Month of Photography, Sendai 2021
Professor Norio Akasaka
the Photographer NATSOMI
What are the Jomon period stone circles?
Thank you for meeting me and your kind cooperation. Today I have the pleasure of discussing the exhibition “Figures of Tohoku”, which was held at the Miyagi Museum of Art in October 1998 and was supported by Professor Akasaka. Professor Akasaka contributed to the catalogue of this exhibition. I was very impressed when I re-read «Circles and Prayers - On the boundary between life and death». There were numerous passages which echoed the work in my photography exhibition « TOKϴYO », exactly what I had expressed in my photo series. The vision of the world I wished to convey about Tohoku emerged in a very direct way.
Today we are at the «Jomon no Mori» site in the city of Sendai. The site contains the remains of Uenodai, where the Jomon people lived and built their settlement approximately 4000 years ago. The site is on a natural plateau. Our Jomon ancestors assembled stone circles (*1) where they would pray during various ceremonies. There are also stone circles Ôyu in the province of Akita. They were also places of worship for the Jomon, arranged in perfectly circular shapes. In order to emphasise the mythological aspect of my photography, I arranged my exhibition in a circle so as deliberately to mirror the ancient stone circles used as sites of worship. They had neither a beginning nor an end (so no entrance or exit) and were designed in such a way as to be appreciated from any angle.
1. Natural stones arranged in a circle, also known as ‘stone circles’. Photo above: Otoe, Hokkaido ©︎ NATSOUMI
I am delighted to meet you and thank you for sparing some time for me today. I am very curious to know the reason why, NATSOUMI, you are so interested in circles. A circle certainly has no beginning or end, but the key element is its outer edge and the fact that there is always a centre. In other words, it is as much a space of power at its centre as at its outer edge. Perhaps this is why there is such contradiction in circles.
I grew up in Yamagata, and what stands out in my childhood memories are the snowy landscapes. The sun rising over an immaculate white world, made it look like a hole in the sky to my young eyes – a bright hole above the sky which seemed to extend both downwards and sidewards. Up there, I firmly believed there was another world where no bodies or words were necessary. I imagined a space different from God’s kingdom and the world of the afterlife. As I was born and raised in Tohoku in a family where three generations lived under the same roof, I think I became familiar with the notion of a world where life and death are intertwined each and every day.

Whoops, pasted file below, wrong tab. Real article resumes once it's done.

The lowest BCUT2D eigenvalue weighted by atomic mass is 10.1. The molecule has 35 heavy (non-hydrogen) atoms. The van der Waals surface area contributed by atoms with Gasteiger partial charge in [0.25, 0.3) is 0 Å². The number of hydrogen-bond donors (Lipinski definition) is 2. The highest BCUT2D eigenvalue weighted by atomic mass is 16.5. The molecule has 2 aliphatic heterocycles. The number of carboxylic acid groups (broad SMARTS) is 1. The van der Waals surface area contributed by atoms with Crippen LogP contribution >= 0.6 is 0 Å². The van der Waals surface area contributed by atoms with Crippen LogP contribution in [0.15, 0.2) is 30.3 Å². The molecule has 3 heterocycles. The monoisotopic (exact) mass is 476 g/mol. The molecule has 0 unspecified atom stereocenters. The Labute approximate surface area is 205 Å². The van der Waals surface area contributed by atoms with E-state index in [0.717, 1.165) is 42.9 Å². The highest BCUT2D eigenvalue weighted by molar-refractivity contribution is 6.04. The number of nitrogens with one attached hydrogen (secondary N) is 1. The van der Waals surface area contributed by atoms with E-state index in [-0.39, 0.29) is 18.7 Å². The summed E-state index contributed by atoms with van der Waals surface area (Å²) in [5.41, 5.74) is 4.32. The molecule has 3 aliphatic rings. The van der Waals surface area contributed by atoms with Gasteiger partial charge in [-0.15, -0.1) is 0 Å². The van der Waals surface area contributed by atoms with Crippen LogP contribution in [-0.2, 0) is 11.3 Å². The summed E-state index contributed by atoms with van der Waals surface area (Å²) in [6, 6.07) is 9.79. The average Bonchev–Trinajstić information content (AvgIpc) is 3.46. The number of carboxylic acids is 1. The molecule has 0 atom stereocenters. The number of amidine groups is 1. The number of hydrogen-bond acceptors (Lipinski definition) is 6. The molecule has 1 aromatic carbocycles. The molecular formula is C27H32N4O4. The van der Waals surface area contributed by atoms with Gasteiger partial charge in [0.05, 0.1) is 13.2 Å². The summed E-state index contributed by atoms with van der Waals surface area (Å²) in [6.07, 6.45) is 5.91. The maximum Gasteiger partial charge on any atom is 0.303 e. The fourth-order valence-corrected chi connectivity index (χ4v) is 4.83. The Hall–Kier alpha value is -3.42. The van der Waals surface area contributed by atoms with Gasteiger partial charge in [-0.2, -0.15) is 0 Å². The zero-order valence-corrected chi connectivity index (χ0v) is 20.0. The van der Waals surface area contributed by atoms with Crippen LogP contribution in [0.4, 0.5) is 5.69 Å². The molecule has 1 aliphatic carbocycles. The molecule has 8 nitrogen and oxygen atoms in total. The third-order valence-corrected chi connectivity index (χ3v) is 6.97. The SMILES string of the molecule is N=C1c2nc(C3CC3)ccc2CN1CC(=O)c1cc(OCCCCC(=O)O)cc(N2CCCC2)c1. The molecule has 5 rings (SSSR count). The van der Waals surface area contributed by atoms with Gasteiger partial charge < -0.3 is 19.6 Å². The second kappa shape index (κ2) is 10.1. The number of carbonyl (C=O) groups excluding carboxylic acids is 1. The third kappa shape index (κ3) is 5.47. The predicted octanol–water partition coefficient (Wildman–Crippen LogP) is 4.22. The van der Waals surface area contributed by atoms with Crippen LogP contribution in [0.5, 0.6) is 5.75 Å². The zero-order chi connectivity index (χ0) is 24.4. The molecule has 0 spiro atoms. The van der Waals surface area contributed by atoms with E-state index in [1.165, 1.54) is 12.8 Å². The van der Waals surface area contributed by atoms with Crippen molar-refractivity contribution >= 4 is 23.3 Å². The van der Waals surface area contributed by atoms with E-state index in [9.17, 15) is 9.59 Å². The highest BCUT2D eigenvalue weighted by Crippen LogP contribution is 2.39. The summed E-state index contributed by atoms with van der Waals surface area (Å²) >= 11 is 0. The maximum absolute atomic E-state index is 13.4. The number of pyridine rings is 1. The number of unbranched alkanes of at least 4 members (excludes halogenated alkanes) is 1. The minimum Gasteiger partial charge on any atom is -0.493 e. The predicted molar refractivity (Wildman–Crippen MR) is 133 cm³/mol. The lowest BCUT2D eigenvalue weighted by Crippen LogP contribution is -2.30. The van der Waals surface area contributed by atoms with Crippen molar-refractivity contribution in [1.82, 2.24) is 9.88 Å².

- The Jomon carried out ‘civil engineering’ works –
I see. As far as stone circles are concerned, there is a theory that they were assembled like this straight away and another that they were assembled gradually over time. Yet we can clearly see that the circles had been constructed. The stone circles at Oyu were designed in relation to the points of the compass – North, South, East and West. On the Komakino site at Aomori, there is also a stone circle erected during the Edo period and the figure placed inside the circle was worshipped under the name of Dosojin (*2). Later, this stone circle was discovered and excavated, but the Jomon people had clearly carried out extraordinary ‘civil engineering’ work. They chose their sacred site against the backdrop of the volcano Hachimantai (*3) and with Mount Iwaki (*4) in the foreground: the slope had been shaped so as to create a plateau.
I went there. Oyu and Komakino still have the best views. In other words, our ancestors were conscious of circular space and also carried out impressive ‘engineering work’ in order to create a plateau. The movement of the sun was taken into account and so the stone circles of Oyu act as sundials. The circle has neither beginning nor end, but the entrance is indicated by a recess. There are also charred stones there, which suggests that the ceremonies involved fire. What I should like to emphasise Dosojin is that this is an arrangement of stones which would not have come about, were it not for this initial intention to form a circle.
2. A god found at roadsides, village boundaries, mountain passes and crossroads, who prevents foreign plagues and evil spirits from invading the land. Dosojin also signifies ‘the entrance to the world.’
3. Hachimantai: A volcano which straddles the prefectures of Iwate and Akita. It is a plateau at an altitude of 1,614 metres.
4. Volcano near the cities of Hirosaki and Ajigasawa in the Nishitsugaru district of the Aomori prefecture.
- The Jomon ‘felt’ death was very close to them, omnipresent
N : A great number of stone rods (*5) was found at Aizu in the Fukishima prefecture, representing Dosojin. They were placed randomly at the edge of rice fields or to mark the boundary between a village and a mountain – like a sanctuary. Is it possible that the stone rods from the Jomon period were moved?
5. One of the tools of shamanism, a stone phallic symbol from the Jomon period. These tools seem to have been special instruments linked to magic and rituals and were believed to represent human figures.
It is possible. When I saw the stone circles at Oyu for the first time, I became fascinated by the circles of the Jomon. At first, I thought, “What on earth is this circle?” And then, there was a cemetery in the middle. In other words, we can assume that death was not considered as something repulsive in the Jomon vision of the world. The arrangement in which there is a place in the centre of the village where ancestors are laid to rest, changes radically in the Yayoi period. In Kanagawa, at the site of the ruins of an ancient village from the Yayoi period, there is a ditch around its edge, roughly 50 metres from the centre, where the dead were buried. When I was there, I saw clearly, with my own eyes, how in the Yayoi world people distanced themselves from death. It seems that it was shunned as something repellent. The difference between the Jomon and the Yayoi is extremely significant. During the Jomon period, the body of a dead fœtus would be placed in an urn and buried with stones at the entrance of the home. The symbolic meaning of the circle is that it includes death. The death of a foetus required burial at the entrance to the dwelling, which was circular. No attempt was made to keep it at a distance, as if it were something impure. " Did the Jomon people have this notion of feeling close to death?" What I was looking for was a part of the story surrounding the stone circles of Tohoku. Would I find it there? Later, I learned that there was a custom in the region requiring that the bodies of dead children and foetuses were buried at the entrance to dwellings. Archaeologically speaking, this custom dates back to the Jomon period. The circle may have gone, but I believe the origin of the customs and the relationship with death have not changed.